|Publication number||US5234058 A|
|Application number||US 07/803,945|
|Publication date||Aug 10, 1993|
|Filing date||Dec 9, 1991|
|Priority date||Mar 15, 1990|
|Publication number||07803945, 803945, US 5234058 A, US 5234058A, US-A-5234058, US5234058 A, US5234058A|
|Inventors||Alex Sas-Jaworsky, Jerry G. Williams|
|Original Assignee||Conoco Inc.|
|Export Citation||BiBTeX, EndNote, RefMan|
|Patent Citations (5), Referenced by (58), Classifications (29), Legal Events (14)|
|External Links: USPTO, USPTO Assignment, Espacenet|
This application is a continuation-in-part of U.S. patent application Ser. No. 07/495,055 filed Mar. 15, 1990 now U.S. Pat. No. 5,080,175 entitled "Use of Composite Rod Stiffened Wireline Cable For Transporting Well Tool".
It has become relatively common within the last few years to drill wells in the search for oil and gas and the like with a portion of the wellbore deviating from the usual vertical orientation. The deviation may extend for a considerable distance at a substantial angle from the horizontal and then return to the usual vertical orientation. In drilling such wells, a device known as a whip stock is set at spaced intervals along the wellbore as the drilling progresses to cause the wellbore to deviate from the vertical until the desired, relatively horizontal deviation angle is attained. The wellbore is then drilled for as much as several thousand feet along the deviation angle and may be subsequently varied to another deviation angle or returned to the vertical orientation by setting the whip stock at spaced intervals as previously mentioned.
As is well known in the art of drilling wells, there are many well tools including such tools as well logging tools that are generally run into the wellbore on a wireline and/or cable to perform various operations therein. Such tools depend upon the force of gravity to permit positioning of the well tools at the desired formation in the wellbore.
Logging for vertical wells is performed using steel wireline cables to transport the logging tools. The weight of the tool forces the tool and line down to the bottom of the hole. In deep horizontal wells and in highly deviated wells, the force vector component pushing the tool down the hole is insufficient to overcome frictional forces of the tool and line rubbing on the walls of the hole and alternate methods must be used. One of the current methods for logging deviated and horizontal wells is to use the drill pipe to transport the logging tool. This method however is time consuming and costly. In addition, the high mass of magnetic material in the drill string can interfere with some logging instruments.
In recent years, coiled steel tubing has been used to log horizontal holes and deviated wells. Steel tubing is limited to diameters on the order of 1.5 inches and wall thicknesses to around 0.1 inches in order to permit spooling. This small size limits the available bending stiffness to resist buckling and tensile strength required to pull the tubing out of the hole. The tensile strength limitation establishes a critical depth for the steel tubing beyond which it cannot be used since the weight of the tubing and fractional forces exceeds its own strength. The strength factor limitation prevents coiled tubing from logging many extended reach wells.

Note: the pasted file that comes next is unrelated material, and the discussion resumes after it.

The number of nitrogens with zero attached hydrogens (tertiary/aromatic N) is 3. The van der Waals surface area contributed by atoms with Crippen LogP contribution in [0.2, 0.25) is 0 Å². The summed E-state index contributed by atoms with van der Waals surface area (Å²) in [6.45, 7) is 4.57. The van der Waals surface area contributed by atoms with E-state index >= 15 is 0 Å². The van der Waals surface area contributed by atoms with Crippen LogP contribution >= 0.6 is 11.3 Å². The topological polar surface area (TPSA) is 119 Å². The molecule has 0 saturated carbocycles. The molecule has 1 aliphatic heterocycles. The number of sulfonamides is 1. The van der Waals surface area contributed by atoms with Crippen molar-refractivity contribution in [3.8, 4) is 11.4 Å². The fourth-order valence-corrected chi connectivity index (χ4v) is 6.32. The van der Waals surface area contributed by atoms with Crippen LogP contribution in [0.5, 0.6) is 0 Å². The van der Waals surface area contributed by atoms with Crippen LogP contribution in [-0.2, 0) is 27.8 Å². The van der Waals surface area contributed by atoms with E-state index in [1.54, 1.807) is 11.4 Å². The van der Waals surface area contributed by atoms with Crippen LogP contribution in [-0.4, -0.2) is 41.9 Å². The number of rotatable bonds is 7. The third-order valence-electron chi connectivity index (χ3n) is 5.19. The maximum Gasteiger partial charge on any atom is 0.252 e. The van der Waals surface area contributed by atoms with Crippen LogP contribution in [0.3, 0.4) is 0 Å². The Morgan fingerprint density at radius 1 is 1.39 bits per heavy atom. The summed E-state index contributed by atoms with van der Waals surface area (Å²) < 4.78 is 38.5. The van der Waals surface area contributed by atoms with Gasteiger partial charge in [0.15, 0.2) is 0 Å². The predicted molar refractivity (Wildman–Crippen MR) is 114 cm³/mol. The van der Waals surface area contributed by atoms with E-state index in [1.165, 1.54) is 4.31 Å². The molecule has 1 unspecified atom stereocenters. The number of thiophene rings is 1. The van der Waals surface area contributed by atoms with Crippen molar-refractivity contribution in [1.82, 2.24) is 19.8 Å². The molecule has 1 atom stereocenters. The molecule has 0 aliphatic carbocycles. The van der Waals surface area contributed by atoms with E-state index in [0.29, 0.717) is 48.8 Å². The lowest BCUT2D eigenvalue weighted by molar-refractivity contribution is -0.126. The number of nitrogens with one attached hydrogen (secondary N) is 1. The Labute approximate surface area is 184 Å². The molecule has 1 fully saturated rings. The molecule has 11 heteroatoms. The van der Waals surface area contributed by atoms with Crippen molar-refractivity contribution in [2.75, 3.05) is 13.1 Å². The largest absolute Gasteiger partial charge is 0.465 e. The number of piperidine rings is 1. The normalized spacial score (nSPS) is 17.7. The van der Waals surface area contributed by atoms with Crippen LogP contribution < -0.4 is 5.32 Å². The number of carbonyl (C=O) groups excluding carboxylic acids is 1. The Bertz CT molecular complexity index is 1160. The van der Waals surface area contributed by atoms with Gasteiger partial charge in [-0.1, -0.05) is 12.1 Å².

It has become essential to provide some means of forcing wireline actuated tools through horizontal wells and highly deviated wells particularly when such wells are of substantial depth.
U.S. Pat. No. 4,024,913 to Grable teaches the use of a parallel lay cable in which strands of Kevlar® are individually encased in a polymer (such as epoxy or nylon) and surrounded by a protective sleeve. The cable is capable of withstanding both limited compressive and tensile forces, can be spooled, and in the specific application described, is useful as a sucker rod.
U.S. Pat. No. 4,416,329 to Tanner et al. discloses a flat ribbon for use as a sucker rod comprised of graphite fibers in a thermoset resin and encased in a textile jacket. The ribbon can be spooled and can withstand both compressive and tensile loads.
U.S. Pat. No. 4,452,314 to Zion teaches the use of a fibrous material (glass) reinforcing a thermosetting resin forming a cylindrical tube which is used as a sucker rod.
U.S. Pat. No. 4,592,421 to Hoffman et al. discloses the use of uni-directional reinforced composite fiber rods as sucker rods.
In accordance with this invention, a composite electrical wireline cable is comprised of a plurality of high stiffness parallel slidable composite unidirectional rods and electrical or optical conductors bundled with the rods in an assembly. The assembly is covered by an outer flexible protective sheath. This cable assembly is used to transport well tools into a well, and particularly is used to force well tools through horizontal wells and highly deviated wells.